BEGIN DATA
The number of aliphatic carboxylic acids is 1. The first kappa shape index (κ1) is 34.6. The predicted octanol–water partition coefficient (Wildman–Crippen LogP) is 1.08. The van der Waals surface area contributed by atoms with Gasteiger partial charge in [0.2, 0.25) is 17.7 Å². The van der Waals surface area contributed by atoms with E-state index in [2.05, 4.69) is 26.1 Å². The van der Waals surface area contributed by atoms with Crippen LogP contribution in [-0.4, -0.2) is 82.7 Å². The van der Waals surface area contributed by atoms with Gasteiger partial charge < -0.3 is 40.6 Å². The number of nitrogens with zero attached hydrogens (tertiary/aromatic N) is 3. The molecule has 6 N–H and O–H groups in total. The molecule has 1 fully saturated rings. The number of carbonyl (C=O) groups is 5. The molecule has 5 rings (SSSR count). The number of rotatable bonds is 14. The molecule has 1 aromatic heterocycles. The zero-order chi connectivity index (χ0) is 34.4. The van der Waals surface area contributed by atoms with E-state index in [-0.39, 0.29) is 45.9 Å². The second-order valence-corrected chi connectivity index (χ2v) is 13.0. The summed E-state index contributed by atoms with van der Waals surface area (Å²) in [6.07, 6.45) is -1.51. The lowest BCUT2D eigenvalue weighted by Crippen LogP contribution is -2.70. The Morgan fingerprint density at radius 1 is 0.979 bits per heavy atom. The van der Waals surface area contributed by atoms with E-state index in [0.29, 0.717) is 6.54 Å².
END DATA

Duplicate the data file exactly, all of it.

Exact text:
The number of aliphatic carboxylic acids is 1. The first kappa shape index (κ1) is 34.6. The predicted octanol–water partition coefficient (Wildman–Crippen LogP) is 1.08. The van der Waals surface area contributed by atoms with Gasteiger partial charge in [0.2, 0.25) is 17.7 Å². The van der Waals surface area contributed by atoms with E-state index in [2.05, 4.69) is 26.1 Å². The van der Waals surface area contributed by atoms with Crippen LogP contribution in [-0.4, -0.2) is 82.7 Å². The van der Waals surface area contributed by atoms with Gasteiger partial charge < -0.3 is 40.6 Å². The number of nitrogens with zero attached hydrogens (tertiary/aromatic N) is 3. The molecule has 6 N–H and O–H groups in total. The molecule has 1 fully saturated rings. The number of carbonyl (C=O) groups is 5. The molecule has 5 rings (SSSR count). The number of rotatable bonds is 14. The molecule has 1 aromatic heterocycles. The zero-order chi connectivity index (χ0) is 34.4. The van der Waals surface area contributed by atoms with E-state index in [-0.39, 0.29) is 45.9 Å². The second-order valence-corrected chi connectivity index (χ2v) is 13.0. The summed E-state index contributed by atoms with van der Waals surface area (Å²) in [6.07, 6.45) is -1.51. The lowest BCUT2D eigenvalue weighted by Crippen LogP contribution is -2.70. The Morgan fingerprint density at radius 1 is 0.979 bits per heavy atom. The van der Waals surface area contributed by atoms with E-state index in [0.29, 0.717) is 6.54 Å².